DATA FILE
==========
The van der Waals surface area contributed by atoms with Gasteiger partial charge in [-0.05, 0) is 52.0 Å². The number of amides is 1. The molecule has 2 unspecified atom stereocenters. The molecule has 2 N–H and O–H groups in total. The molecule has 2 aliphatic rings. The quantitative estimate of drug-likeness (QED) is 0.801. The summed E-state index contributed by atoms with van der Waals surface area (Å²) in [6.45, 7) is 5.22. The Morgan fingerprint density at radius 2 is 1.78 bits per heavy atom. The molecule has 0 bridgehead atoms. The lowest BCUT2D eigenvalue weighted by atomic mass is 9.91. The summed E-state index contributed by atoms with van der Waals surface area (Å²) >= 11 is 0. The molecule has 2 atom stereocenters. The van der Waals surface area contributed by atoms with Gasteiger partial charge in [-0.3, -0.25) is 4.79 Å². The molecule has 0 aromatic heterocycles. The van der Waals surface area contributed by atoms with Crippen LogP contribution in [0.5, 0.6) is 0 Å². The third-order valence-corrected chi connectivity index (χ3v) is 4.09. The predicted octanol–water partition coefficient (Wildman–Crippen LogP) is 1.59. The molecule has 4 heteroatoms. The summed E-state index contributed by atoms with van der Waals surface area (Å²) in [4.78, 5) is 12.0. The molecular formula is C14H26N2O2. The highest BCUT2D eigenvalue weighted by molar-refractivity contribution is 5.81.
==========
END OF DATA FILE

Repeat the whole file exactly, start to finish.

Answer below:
The van der Waals surface area contributed by atoms with Gasteiger partial charge in [-0.05, 0) is 52.0 Å². The number of amides is 1. The molecule has 2 unspecified atom stereocenters. The molecule has 2 N–H and O–H groups in total. The molecule has 2 aliphatic rings. The quantitative estimate of drug-likeness (QED) is 0.801. The summed E-state index contributed by atoms with van der Waals surface area (Å²) in [6.45, 7) is 5.22. The Morgan fingerprint density at radius 2 is 1.78 bits per heavy atom. The molecule has 0 bridgehead atoms. The lowest BCUT2D eigenvalue weighted by atomic mass is 9.91. The summed E-state index contributed by atoms with van der Waals surface area (Å²) >= 11 is 0. The molecule has 2 atom stereocenters. The van der Waals surface area contributed by atoms with Gasteiger partial charge in [-0.3, -0.25) is 4.79 Å². The molecule has 0 aromatic heterocycles. The van der Waals surface area contributed by atoms with Crippen LogP contribution in [0.5, 0.6) is 0 Å². The third-order valence-corrected chi connectivity index (χ3v) is 4.09. The predicted octanol–water partition coefficient (Wildman–Crippen LogP) is 1.59. The molecule has 4 heteroatoms. The summed E-state index contributed by atoms with van der Waals surface area (Å²) in [4.78, 5) is 12.0. The molecular formula is C14H26N2O2. The highest BCUT2D eigenvalue weighted by molar-refractivity contribution is 5.81.